Authors: Craig Colten*, Louisiana State University
Topics: Hazards, Risks, and Disasters, Historical Geography
Keywords: Flood, Risk, Memory
Session Type: Paper
Start / End Time: 9:55 AM / 11:35 AM
Room: Wilson A, Marriott, Mezzanine Level
Presentation File: No File Uploaded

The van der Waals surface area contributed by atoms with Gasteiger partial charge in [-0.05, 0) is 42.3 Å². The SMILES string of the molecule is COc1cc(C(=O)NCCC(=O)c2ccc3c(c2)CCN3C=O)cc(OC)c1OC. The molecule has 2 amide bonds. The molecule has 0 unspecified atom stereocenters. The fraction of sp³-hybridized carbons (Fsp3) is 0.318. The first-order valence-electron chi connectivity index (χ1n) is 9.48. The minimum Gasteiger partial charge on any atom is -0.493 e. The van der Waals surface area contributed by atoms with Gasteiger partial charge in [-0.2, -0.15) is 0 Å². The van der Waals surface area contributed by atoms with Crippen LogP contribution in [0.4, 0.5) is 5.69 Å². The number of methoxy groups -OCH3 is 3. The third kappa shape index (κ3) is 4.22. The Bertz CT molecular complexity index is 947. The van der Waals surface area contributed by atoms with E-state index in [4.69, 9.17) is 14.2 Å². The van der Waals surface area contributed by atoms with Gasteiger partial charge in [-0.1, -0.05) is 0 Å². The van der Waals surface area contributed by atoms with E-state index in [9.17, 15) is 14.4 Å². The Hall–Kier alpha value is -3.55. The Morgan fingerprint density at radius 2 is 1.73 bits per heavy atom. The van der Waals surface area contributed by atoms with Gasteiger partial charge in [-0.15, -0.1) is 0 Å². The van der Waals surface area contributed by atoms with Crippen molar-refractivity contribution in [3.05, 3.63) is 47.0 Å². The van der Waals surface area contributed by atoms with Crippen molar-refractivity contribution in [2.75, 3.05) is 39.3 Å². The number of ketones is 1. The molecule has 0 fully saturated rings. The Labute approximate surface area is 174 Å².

Floods washed across the Amite River basin in southeastern Louisiana in 1983. Despite a tradition of avoiding floodplains, residential sprawl had propelled development across former open land since the 1960s. Following the 1983 catastrophe, public actions to mitigate future floods became a short-term priority. Proposals for reservoirs, a diversion canal, and a river basin authority gained public support. The clear memory of the devastation was short lived however. Public policies promoted suburban development, new roads and infrastructure, and mitigation failed to gain lasting support. The sense of urgency and the specter of future floods faded from the public imaginary. Expanding the parish tax bases received priority in policy, not public safety. An more dramatic flood in 2016 caused even more widespread devastation and exposed three decades of expanding urbanization that had eclipsed flood memories. A series of focus groups and scenario building workshops with local officials and residents conducted in 2018 and 2019 reveal the deterioration of public memory of the 1983 flood and its lack of consequence in providing safety from the next record-setting inundation in 2016. Few local officials were mindful of the impacts of the 1983 event and basin-wide considerations have given way to parish-level concerns. Although disaster risk reduction has become a prominent part of hazards management, over the thirty-three year interval between tragic floods, local experts reveal that officials failed to perpetuate risk memory and prepared for development rather than disaster.